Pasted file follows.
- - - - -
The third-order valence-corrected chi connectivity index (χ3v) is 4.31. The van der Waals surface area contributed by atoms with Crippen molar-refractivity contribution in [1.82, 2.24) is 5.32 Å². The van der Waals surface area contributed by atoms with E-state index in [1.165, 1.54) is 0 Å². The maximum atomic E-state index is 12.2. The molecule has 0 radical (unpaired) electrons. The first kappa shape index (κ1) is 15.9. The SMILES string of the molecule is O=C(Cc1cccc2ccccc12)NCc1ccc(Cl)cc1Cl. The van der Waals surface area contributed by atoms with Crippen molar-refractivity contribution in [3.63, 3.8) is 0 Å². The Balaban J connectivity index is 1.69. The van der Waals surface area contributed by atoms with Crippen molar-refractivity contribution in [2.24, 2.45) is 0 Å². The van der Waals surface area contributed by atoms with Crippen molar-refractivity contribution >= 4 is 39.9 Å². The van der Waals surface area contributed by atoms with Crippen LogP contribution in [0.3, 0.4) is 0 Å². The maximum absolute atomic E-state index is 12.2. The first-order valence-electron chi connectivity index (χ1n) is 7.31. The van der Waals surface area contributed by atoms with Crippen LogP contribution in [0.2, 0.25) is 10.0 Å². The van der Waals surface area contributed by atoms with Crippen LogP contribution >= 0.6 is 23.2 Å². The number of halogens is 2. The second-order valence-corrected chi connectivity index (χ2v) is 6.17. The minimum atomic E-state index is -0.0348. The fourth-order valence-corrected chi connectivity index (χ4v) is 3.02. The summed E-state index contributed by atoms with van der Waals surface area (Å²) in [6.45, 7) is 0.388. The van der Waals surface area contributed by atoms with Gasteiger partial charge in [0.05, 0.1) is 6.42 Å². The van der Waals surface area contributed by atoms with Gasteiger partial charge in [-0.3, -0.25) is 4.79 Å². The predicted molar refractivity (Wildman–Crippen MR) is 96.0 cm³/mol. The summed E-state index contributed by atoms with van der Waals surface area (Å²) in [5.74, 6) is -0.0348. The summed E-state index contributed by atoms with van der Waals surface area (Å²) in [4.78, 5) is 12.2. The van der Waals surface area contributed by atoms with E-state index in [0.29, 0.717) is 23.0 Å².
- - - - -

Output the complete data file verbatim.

The third-order valence-corrected chi connectivity index (χ3v) is 4.31. The van der Waals surface area contributed by atoms with Crippen molar-refractivity contribution in [1.82, 2.24) is 5.32 Å². The van der Waals surface area contributed by atoms with E-state index in [1.165, 1.54) is 0 Å². The maximum atomic E-state index is 12.2. The molecule has 0 radical (unpaired) electrons. The first kappa shape index (κ1) is 15.9. The SMILES string of the molecule is O=C(Cc1cccc2ccccc12)NCc1ccc(Cl)cc1Cl. The van der Waals surface area contributed by atoms with Crippen molar-refractivity contribution in [3.63, 3.8) is 0 Å². The Balaban J connectivity index is 1.69. The van der Waals surface area contributed by atoms with Crippen molar-refractivity contribution in [2.24, 2.45) is 0 Å². The van der Waals surface area contributed by atoms with Crippen molar-refractivity contribution >= 4 is 39.9 Å². The van der Waals surface area contributed by atoms with Crippen LogP contribution in [0.3, 0.4) is 0 Å². The maximum absolute atomic E-state index is 12.2. The first-order valence-electron chi connectivity index (χ1n) is 7.31. The van der Waals surface area contributed by atoms with Crippen LogP contribution in [0.2, 0.25) is 10.0 Å². The van der Waals surface area contributed by atoms with Crippen LogP contribution >= 0.6 is 23.2 Å². The number of halogens is 2. The second-order valence-corrected chi connectivity index (χ2v) is 6.17. The minimum atomic E-state index is -0.0348. The fourth-order valence-corrected chi connectivity index (χ4v) is 3.02. The summed E-state index contributed by atoms with van der Waals surface area (Å²) in [6.45, 7) is 0.388. The van der Waals surface area contributed by atoms with Gasteiger partial charge in [0.05, 0.1) is 6.42 Å². The van der Waals surface area contributed by atoms with Gasteiger partial charge in [-0.3, -0.25) is 4.79 Å². The predicted molar refractivity (Wildman–Crippen MR) is 96.0 cm³/mol. The summed E-state index contributed by atoms with van der Waals surface area (Å²) in [5.74, 6) is -0.0348. The summed E-state index contributed by atoms with van der Waals surface area (Å²) in [4.78, 5) is 12.2. The van der Waals surface area contributed by atoms with E-state index in [0.29, 0.717) is 23.0 Å².